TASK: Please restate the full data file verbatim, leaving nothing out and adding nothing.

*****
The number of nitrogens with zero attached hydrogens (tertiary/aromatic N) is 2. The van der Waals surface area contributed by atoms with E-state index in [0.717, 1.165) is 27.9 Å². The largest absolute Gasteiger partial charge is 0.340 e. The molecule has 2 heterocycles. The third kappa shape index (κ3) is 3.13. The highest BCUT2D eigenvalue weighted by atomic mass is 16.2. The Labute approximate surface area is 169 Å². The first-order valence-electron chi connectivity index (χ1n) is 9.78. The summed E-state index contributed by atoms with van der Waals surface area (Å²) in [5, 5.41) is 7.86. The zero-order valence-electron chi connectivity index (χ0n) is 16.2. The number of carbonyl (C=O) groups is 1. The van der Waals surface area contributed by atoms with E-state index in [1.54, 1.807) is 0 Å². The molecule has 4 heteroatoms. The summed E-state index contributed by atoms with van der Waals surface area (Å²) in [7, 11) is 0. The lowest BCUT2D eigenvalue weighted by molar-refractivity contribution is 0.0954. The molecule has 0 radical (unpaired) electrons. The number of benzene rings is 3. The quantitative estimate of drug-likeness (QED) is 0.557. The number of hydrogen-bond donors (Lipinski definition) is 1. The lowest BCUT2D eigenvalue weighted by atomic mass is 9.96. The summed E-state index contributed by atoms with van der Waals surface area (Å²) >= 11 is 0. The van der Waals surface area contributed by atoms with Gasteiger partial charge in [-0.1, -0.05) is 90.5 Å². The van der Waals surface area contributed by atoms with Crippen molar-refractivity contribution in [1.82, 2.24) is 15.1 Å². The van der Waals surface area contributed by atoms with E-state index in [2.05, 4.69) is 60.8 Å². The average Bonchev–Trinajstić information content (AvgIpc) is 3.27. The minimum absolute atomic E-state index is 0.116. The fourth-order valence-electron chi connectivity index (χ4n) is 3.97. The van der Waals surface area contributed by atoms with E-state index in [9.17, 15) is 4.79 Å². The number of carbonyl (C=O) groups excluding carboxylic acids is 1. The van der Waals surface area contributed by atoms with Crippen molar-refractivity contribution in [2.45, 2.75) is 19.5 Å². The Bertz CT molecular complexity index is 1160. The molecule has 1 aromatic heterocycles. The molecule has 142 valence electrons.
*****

The number of nitrogens with zero attached hydrogens (tertiary/aromatic N) is 2. The van der Waals surface area contributed by atoms with E-state index in [0.717, 1.165) is 27.9 Å². The largest absolute Gasteiger partial charge is 0.340 e. The molecule has 2 heterocycles. The third kappa shape index (κ3) is 3.13. The highest BCUT2D eigenvalue weighted by atomic mass is 16.2. The Labute approximate surface area is 169 Å². The first-order valence-electron chi connectivity index (χ1n) is 9.78. The summed E-state index contributed by atoms with van der Waals surface area (Å²) in [5, 5.41) is 7.86. The zero-order valence-electron chi connectivity index (χ0n) is 16.2. The number of carbonyl (C=O) groups is 1. The van der Waals surface area contributed by atoms with E-state index in [1.54, 1.807) is 0 Å². The molecule has 4 heteroatoms. The summed E-state index contributed by atoms with van der Waals surface area (Å²) in [7, 11) is 0. The lowest BCUT2D eigenvalue weighted by molar-refractivity contribution is 0.0954. The molecule has 0 radical (unpaired) electrons. The number of benzene rings is 3. The quantitative estimate of drug-likeness (QED) is 0.557. The number of hydrogen-bond donors (Lipinski definition) is 1. The lowest BCUT2D eigenvalue weighted by atomic mass is 9.96. The summed E-state index contributed by atoms with van der Waals surface area (Å²) >= 11 is 0. The van der Waals surface area contributed by atoms with Gasteiger partial charge in [-0.1, -0.05) is 90.5 Å². The van der Waals surface area contributed by atoms with Crippen molar-refractivity contribution in [1.82, 2.24) is 15.1 Å². The van der Waals surface area contributed by atoms with E-state index in [2.05, 4.69) is 60.8 Å². The average Bonchev–Trinajstić information content (AvgIpc) is 3.27. The minimum absolute atomic E-state index is 0.116. The fourth-order valence-electron chi connectivity index (χ4n) is 3.97. The van der Waals surface area contributed by atoms with E-state index in [9.17, 15) is 4.79 Å². The number of carbonyl (C=O) groups excluding carboxylic acids is 1. The van der Waals surface area contributed by atoms with Crippen molar-refractivity contribution in [2.45, 2.75) is 19.5 Å². The Bertz CT molecular complexity index is 1160. The molecule has 1 aromatic heterocycles. The molecule has 142 valence electrons.